Saving Figures as PNG and SVG

The easiest way to export figures to PNG or SVG is to click the “Open In Vega Editor” link under any rendered figure, and then use the “Export” command to save the figure as either PNG format (With the Renderer set to “Canvas”) or SVG format (with the renderer set to “SVG”).

Saving Figures Programmatically

If you would like to save an Altair visualization as PNG or SVG from a script, Altair does provide an interface that allows this, though it requires some extra setup.

The Vega-Lite javascript library provides a NodeJS command-line tool to generate png and svg outputs from Altair/Vega-Lite specifications. The Chart.savechart() method provides an interface that will use these command-line tools to output PNG or SVG outputs of a chart.

If you have nodejs and npm available on your system, you can install the required command-line tools using:

$ npm install canvas vega vega-lite

If you don’t have nodejs and are using conda, you can create an environment with nodejs/npm and the required packages as follows (note that the node-gyp tool related to canvas seems to require Python 2.7):

$ conda create -n nodejs-env -c conda-forge python=2.7 nodejs cairo altair
$ source activate nodejs-env
$ npm install canvas vega vega-lite

On Linux systems, the required tools can be installed with Apt:

$ sudo apt-get install libcairo2-dev libjpeg8-dev libpango1.0-dev libgif-dev build-essential g++
$ npm install canvas vega vega-lite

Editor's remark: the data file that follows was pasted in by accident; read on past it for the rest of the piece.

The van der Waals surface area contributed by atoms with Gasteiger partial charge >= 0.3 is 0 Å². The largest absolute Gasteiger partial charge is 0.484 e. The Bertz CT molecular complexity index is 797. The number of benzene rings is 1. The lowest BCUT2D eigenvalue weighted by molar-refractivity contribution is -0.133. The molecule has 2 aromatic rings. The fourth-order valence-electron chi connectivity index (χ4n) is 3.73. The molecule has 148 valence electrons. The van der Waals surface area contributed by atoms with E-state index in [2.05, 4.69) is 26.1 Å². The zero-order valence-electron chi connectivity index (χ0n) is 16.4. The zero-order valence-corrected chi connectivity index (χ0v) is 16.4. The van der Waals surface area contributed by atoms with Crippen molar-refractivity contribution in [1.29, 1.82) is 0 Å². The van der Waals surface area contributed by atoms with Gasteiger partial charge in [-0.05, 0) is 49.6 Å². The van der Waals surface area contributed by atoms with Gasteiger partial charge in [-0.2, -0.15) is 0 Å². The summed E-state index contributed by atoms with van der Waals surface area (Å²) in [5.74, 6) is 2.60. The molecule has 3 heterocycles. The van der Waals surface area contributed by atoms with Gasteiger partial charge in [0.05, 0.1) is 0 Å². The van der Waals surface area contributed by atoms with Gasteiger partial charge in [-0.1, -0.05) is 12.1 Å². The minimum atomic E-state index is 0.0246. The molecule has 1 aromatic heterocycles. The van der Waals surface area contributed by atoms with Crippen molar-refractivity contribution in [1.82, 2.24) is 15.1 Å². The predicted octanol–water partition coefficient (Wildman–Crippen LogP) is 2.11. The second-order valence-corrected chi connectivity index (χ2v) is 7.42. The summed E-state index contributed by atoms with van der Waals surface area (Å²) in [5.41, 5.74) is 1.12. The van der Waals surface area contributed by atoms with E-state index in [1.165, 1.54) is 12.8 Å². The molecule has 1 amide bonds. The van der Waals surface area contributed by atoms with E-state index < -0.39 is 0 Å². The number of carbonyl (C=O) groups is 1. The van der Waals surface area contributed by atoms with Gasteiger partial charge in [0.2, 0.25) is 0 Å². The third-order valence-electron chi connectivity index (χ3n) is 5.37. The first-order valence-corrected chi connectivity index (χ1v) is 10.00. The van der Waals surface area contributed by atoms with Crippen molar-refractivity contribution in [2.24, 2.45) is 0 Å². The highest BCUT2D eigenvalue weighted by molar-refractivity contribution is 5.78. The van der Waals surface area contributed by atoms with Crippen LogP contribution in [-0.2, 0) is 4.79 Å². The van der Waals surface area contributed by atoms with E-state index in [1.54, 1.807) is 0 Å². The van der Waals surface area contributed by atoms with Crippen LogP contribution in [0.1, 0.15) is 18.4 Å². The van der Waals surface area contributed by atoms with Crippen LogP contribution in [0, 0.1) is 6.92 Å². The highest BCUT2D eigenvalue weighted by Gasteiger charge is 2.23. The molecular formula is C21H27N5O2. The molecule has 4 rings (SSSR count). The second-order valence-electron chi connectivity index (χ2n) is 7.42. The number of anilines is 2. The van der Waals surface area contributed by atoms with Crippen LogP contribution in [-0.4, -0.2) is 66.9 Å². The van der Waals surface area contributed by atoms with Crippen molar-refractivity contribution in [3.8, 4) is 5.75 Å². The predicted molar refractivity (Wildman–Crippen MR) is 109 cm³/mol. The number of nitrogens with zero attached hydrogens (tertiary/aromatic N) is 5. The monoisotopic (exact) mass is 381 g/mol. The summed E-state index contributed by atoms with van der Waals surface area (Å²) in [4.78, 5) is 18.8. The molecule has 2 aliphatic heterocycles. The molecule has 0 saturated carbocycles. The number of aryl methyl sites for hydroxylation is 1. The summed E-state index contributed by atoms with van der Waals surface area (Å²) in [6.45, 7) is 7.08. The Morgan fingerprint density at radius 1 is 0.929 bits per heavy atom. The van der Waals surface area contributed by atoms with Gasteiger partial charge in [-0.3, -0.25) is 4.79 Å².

As above, this appears to work only when using Python 2.7 because of the node-gyp dependency.

More information on installing node and associated packages can be found on the Node Installation Page.

If the installation was successful, you should have new executables called vl2png and vl2svg within your node root directory, which you can determine by running:

$ npm bin
/Users/username/node_modules/.bin

$ ls /Users/username/node_modules/.bin
vg2png  vg2svg  vl2png  vl2svg  vl2vg

With these packages properly installed, you can use the Chart.savechart() method to save a chart to file:

>>> from altair import Chart, load_dataset
>>> data = load_dataset('cars', url_only=True)
>>> chart = Chart(data).mark_point().encode(
...             x='Horsepower:Q',
...             y='Miles_per_Gallon:Q',
...             color='Origin:N',
...         )
>>> # save as PNG
>>> chart.savechart('mychart.png')  
>>> # save as SVG
>>> chart.savechart('mychart.svg')  

This command searches for the vl2png or vl2svg executable either in the npm bin location or in the system $PATH variable.

The extra requirements here are straightforward, but the manual installation process is admittedly a bit clunky. We hope to find a way to streamline this in the future, but creating transparent interactions between Python packages and NodeJS packages remains a challenging area in general. If you have ideas on how to improve this aspect of Altair’s user experience, please send comments or contributions via Altair’s GitHub Issue Tracker.